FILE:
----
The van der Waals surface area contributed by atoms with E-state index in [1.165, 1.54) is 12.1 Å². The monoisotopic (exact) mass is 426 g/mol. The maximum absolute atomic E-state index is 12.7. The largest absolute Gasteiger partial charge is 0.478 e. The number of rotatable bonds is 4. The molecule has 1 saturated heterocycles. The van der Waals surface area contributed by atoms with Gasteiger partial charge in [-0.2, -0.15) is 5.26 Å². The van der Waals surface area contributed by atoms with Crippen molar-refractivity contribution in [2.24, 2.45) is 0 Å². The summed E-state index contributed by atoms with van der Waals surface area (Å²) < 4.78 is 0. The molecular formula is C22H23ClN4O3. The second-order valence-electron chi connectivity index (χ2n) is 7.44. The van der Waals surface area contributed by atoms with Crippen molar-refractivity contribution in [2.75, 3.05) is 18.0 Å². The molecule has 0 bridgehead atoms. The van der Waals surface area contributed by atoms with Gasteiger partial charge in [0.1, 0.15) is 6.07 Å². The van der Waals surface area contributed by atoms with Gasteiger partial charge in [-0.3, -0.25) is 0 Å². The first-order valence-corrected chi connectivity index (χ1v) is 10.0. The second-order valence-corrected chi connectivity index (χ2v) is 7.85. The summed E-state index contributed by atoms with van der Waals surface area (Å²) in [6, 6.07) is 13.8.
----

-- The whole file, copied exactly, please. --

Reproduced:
The van der Waals surface area contributed by atoms with E-state index in [1.165, 1.54) is 12.1 Å². The monoisotopic (exact) mass is 426 g/mol. The maximum absolute atomic E-state index is 12.7. The largest absolute Gasteiger partial charge is 0.478 e. The number of rotatable bonds is 4. The molecule has 1 saturated heterocycles. The van der Waals surface area contributed by atoms with Gasteiger partial charge in [-0.2, -0.15) is 5.26 Å². The van der Waals surface area contributed by atoms with Crippen molar-refractivity contribution in [2.24, 2.45) is 0 Å². The summed E-state index contributed by atoms with van der Waals surface area (Å²) < 4.78 is 0. The molecular formula is C22H23ClN4O3. The second-order valence-electron chi connectivity index (χ2n) is 7.44. The van der Waals surface area contributed by atoms with Crippen molar-refractivity contribution in [2.75, 3.05) is 18.0 Å². The molecule has 0 bridgehead atoms. The van der Waals surface area contributed by atoms with Gasteiger partial charge in [0.1, 0.15) is 6.07 Å². The van der Waals surface area contributed by atoms with Gasteiger partial charge in [-0.3, -0.25) is 0 Å². The first-order valence-corrected chi connectivity index (χ1v) is 10.0. The second-order valence-corrected chi connectivity index (χ2v) is 7.85. The summed E-state index contributed by atoms with van der Waals surface area (Å²) in [6, 6.07) is 13.8.